By Lori Clinch
Everyone knows that raising a family is not cheap. Even with hand-me-downs, clothing is expensive. New sneakers will put you in the poor house and health insurance costs more than the monthly mortgage.
If a person took the time to tally what it takes to feed four hungry mouths, along with an overzealous Lab, she would really put herself into a tailspin.
I have always been one to cut corners where I could. I clipped coupons, purchased generic food and when push came to shove, I washed and reused disposable silverware.
One day, after taking all four of our sons to the salon, watching them wreak havoc on the barber’s chairs before being presented with a pricey bill, I decided that I could really cut corners by doing cutting their locks myself.
I ordered up a slick little video, enjoyed a quick demonstration and then patted myself on the back for finding a way to save a chunk of change along with my sanity.
I must admit that I made a blunder or two along the way. I failed to do a good “fade,” I made a mistake when I mistook a request for “short bangs” for “no bangs,” and I occasionally sent my little charges off to school with a slightly askew hairline.
Most likely, my worst blunder was in my early hair-cutting stages when I put the wrong guide comb on the clipper and darn near shaved the back of one of their heads clean with the first swipe. In doing so, I gave the poor lad a reverse mullet.
Not my most shining moment.
If I hadn’t laughed myself sick, the blunder might have gone smoother, but what is one to do?
There was forgiveness, but the mistake certainly was never forgotten.
After that, they dubbed me the Kitchen Butcher. Yet I persevered because we had enough money left over at the end of the month to buy name-brand green beans.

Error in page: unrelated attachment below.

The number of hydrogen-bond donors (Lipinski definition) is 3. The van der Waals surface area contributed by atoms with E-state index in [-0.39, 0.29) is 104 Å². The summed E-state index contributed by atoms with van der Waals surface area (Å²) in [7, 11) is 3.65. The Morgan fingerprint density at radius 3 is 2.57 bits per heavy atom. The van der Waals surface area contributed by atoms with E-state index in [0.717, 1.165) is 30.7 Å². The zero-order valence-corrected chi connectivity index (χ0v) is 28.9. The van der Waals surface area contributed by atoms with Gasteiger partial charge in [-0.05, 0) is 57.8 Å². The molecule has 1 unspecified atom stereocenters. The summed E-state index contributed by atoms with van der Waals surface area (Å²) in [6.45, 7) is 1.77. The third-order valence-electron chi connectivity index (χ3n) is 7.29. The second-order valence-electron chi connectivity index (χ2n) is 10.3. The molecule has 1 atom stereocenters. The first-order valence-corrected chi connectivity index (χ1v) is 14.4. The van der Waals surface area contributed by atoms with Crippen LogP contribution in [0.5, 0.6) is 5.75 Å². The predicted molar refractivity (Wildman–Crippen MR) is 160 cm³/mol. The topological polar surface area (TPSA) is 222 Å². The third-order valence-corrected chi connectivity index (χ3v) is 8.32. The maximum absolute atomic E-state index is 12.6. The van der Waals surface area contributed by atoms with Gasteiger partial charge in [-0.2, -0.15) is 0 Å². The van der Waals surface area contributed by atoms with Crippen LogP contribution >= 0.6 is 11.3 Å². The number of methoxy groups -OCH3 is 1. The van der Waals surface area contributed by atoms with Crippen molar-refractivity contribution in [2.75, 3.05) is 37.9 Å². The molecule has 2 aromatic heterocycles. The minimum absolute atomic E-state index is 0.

My haircuts weren’t stellar, but I must say I was not the worst stylist around the house. No sir, that little guy presented himself on the day he found a pair of scissors and hacked into his own curly locks.
“Look mommy,” our kindergartner said as he proudly appeared at my side. “I cut my own hair! Do you want me to cut yours next?”
I looked down at the little guy and saw that he had not only hacked into his bangs, but had extended his styling skills to the top of his head and heaven help me if my little 5-year-old didn’t look like a before photo for a hair restoration commercial.
Worse yet, we hadn’t much time before he had to be in school and there was no time to fix it. Even if I had the time, there was nothing in my instructional video for fixing it!
I called his teacher right away to forewarn her, in hopes of doing a little damage control. I then tried to play it down to my little guy as I drove him to school, telling him there are more important things than appearances and the world is full of people with different hairdos and this cut might even be in style in a decade or two.
Knowing that sometimes kids can be cruel, I spent the afternoon worried sick about him. I was concerned the other kids might laugh at him, call him “Butch” and make him feel bad about his unsightly hairstyle.
The afternoon passed as slowly as molasses in January and the hands of time all but stood still. I tried to think about other things, gave a shout out to the good Lord above and wrung my hands with worry.
I realized my anxiety was all for naught the second my little guy appeared. He skipped out of school with his little backpack in tow and carried with him nary a care in the world.
“Did everything go OK today?” I asked as we pulled out of the school parking lot.
“You bet!” he replied enthusiastically.
“Did anyone say anything about your haircut?”
“Yep!” he replied. Then without missing a beat he added, “But it was OK, Mom. I just told them all that you were the one that cut my hair.”
Lori Clinch is the mother of four sons and the author of the book “Are We There Yet?” You can reach her by sending an email to email@example.com.